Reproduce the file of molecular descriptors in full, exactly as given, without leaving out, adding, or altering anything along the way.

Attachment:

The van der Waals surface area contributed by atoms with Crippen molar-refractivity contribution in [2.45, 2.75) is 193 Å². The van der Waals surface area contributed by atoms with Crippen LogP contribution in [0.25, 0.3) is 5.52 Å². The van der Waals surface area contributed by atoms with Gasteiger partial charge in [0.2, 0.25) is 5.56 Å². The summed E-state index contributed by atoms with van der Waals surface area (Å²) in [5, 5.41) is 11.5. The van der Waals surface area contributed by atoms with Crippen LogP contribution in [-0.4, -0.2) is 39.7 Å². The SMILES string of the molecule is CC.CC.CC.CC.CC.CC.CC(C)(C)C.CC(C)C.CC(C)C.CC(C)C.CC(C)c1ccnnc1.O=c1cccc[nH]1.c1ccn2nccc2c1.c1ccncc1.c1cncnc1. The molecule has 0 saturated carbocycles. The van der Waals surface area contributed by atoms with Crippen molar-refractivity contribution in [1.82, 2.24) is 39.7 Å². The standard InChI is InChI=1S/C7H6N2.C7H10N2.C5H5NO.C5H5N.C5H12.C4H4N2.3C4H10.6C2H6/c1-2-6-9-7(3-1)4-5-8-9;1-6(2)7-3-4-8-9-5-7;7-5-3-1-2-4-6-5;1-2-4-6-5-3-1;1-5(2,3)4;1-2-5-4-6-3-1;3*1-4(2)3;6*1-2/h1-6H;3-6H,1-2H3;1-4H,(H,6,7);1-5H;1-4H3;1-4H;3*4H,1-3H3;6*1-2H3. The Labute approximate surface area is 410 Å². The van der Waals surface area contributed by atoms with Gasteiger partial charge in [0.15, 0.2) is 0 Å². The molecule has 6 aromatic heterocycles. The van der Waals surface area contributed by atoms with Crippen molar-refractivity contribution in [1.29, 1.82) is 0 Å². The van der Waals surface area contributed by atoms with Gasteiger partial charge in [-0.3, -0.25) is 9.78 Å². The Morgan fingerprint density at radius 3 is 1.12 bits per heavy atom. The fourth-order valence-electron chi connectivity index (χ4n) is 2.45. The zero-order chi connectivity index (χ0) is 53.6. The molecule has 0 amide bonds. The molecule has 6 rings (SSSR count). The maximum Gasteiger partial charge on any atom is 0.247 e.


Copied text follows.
The van der Waals surface area contributed by atoms with Crippen molar-refractivity contribution in [2.45, 2.75) is 193 Å². The van der Waals surface area contributed by atoms with Crippen LogP contribution in [0.25, 0.3) is 5.52 Å². The van der Waals surface area contributed by atoms with Gasteiger partial charge in [0.2, 0.25) is 5.56 Å². The summed E-state index contributed by atoms with van der Waals surface area (Å²) in [5, 5.41) is 11.5. The van der Waals surface area contributed by atoms with Crippen LogP contribution in [-0.4, -0.2) is 39.7 Å². The SMILES string of the molecule is CC.CC.CC.CC.CC.CC.CC(C)(C)C.CC(C)C.CC(C)C.CC(C)C.CC(C)c1ccnnc1.O=c1cccc[nH]1.c1ccn2nccc2c1.c1ccncc1.c1cncnc1. The molecule has 0 saturated carbocycles. The van der Waals surface area contributed by atoms with Crippen molar-refractivity contribution in [1.82, 2.24) is 39.7 Å². The standard InChI is InChI=1S/C7H6N2.C7H10N2.C5H5NO.C5H5N.C5H12.C4H4N2.3C4H10.6C2H6/c1-2-6-9-7(3-1)4-5-8-9;1-6(2)7-3-4-8-9-5-7;7-5-3-1-2-4-6-5;1-2-4-6-5-3-1;1-5(2,3)4;1-2-5-4-6-3-1;3*1-4(2)3;6*1-2/h1-6H;3-6H,1-2H3;1-4H,(H,6,7);1-5H;1-4H3;1-4H;3*4H,1-3H3;6*1-2H3. The Labute approximate surface area is 410 Å². The van der Waals surface area contributed by atoms with Gasteiger partial charge in [0.15, 0.2) is 0 Å². The molecule has 6 aromatic heterocycles. The van der Waals surface area contributed by atoms with Crippen molar-refractivity contribution in [1.29, 1.82) is 0 Å². The van der Waals surface area contributed by atoms with Gasteiger partial charge in [-0.3, -0.25) is 9.78 Å². The Morgan fingerprint density at radius 3 is 1.12 bits per heavy atom. The fourth-order valence-electron chi connectivity index (χ4n) is 2.45. The zero-order chi connectivity index (χ0) is 53.6. The molecule has 0 amide bonds. The molecule has 6 rings (SSSR count). The maximum Gasteiger partial charge on any atom is 0.247 e.